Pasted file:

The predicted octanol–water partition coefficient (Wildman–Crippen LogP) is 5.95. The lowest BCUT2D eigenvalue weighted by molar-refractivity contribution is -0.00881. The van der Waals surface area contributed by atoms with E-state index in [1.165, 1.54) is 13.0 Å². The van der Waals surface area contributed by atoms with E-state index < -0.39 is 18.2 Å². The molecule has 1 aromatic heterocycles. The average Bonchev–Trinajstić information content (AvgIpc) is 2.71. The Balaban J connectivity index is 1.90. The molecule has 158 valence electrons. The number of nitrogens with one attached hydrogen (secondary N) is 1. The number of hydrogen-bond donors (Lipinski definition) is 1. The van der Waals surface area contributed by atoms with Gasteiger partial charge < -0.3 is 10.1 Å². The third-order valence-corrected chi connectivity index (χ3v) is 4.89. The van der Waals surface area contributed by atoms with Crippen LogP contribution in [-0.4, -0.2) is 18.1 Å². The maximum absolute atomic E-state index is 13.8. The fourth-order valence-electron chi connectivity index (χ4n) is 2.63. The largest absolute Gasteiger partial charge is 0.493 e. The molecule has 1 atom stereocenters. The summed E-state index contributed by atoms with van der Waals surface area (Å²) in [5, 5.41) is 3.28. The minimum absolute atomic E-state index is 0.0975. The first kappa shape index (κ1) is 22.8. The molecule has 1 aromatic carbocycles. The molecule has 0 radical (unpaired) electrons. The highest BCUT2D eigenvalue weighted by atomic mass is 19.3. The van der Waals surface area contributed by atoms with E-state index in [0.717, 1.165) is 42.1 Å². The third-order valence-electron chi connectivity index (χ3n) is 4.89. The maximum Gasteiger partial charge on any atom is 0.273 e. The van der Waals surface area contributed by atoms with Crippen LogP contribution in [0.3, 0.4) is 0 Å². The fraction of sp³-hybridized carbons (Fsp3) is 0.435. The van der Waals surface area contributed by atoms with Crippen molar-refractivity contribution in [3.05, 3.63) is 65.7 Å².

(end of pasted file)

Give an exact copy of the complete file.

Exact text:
The predicted octanol–water partition coefficient (Wildman–Crippen LogP) is 5.95. The lowest BCUT2D eigenvalue weighted by molar-refractivity contribution is -0.00881. The van der Waals surface area contributed by atoms with E-state index in [1.165, 1.54) is 13.0 Å². The van der Waals surface area contributed by atoms with E-state index < -0.39 is 18.2 Å². The molecule has 1 aromatic heterocycles. The average Bonchev–Trinajstić information content (AvgIpc) is 2.71. The Balaban J connectivity index is 1.90. The molecule has 158 valence electrons. The number of nitrogens with one attached hydrogen (secondary N) is 1. The number of hydrogen-bond donors (Lipinski definition) is 1. The van der Waals surface area contributed by atoms with Gasteiger partial charge < -0.3 is 10.1 Å². The third-order valence-corrected chi connectivity index (χ3v) is 4.89. The van der Waals surface area contributed by atoms with Crippen LogP contribution in [-0.4, -0.2) is 18.1 Å². The maximum absolute atomic E-state index is 13.8. The fourth-order valence-electron chi connectivity index (χ4n) is 2.63. The largest absolute Gasteiger partial charge is 0.493 e. The molecule has 1 atom stereocenters. The summed E-state index contributed by atoms with van der Waals surface area (Å²) in [5, 5.41) is 3.28. The minimum absolute atomic E-state index is 0.0975. The first kappa shape index (κ1) is 22.8. The molecule has 1 aromatic carbocycles. The molecule has 0 radical (unpaired) electrons. The highest BCUT2D eigenvalue weighted by atomic mass is 19.3. The van der Waals surface area contributed by atoms with E-state index in [0.717, 1.165) is 42.1 Å². The third-order valence-electron chi connectivity index (χ3n) is 4.89. The maximum Gasteiger partial charge on any atom is 0.273 e. The van der Waals surface area contributed by atoms with Crippen LogP contribution in [0.3, 0.4) is 0 Å². The fraction of sp³-hybridized carbons (Fsp3) is 0.435. The van der Waals surface area contributed by atoms with Crippen molar-refractivity contribution in [3.05, 3.63) is 65.7 Å².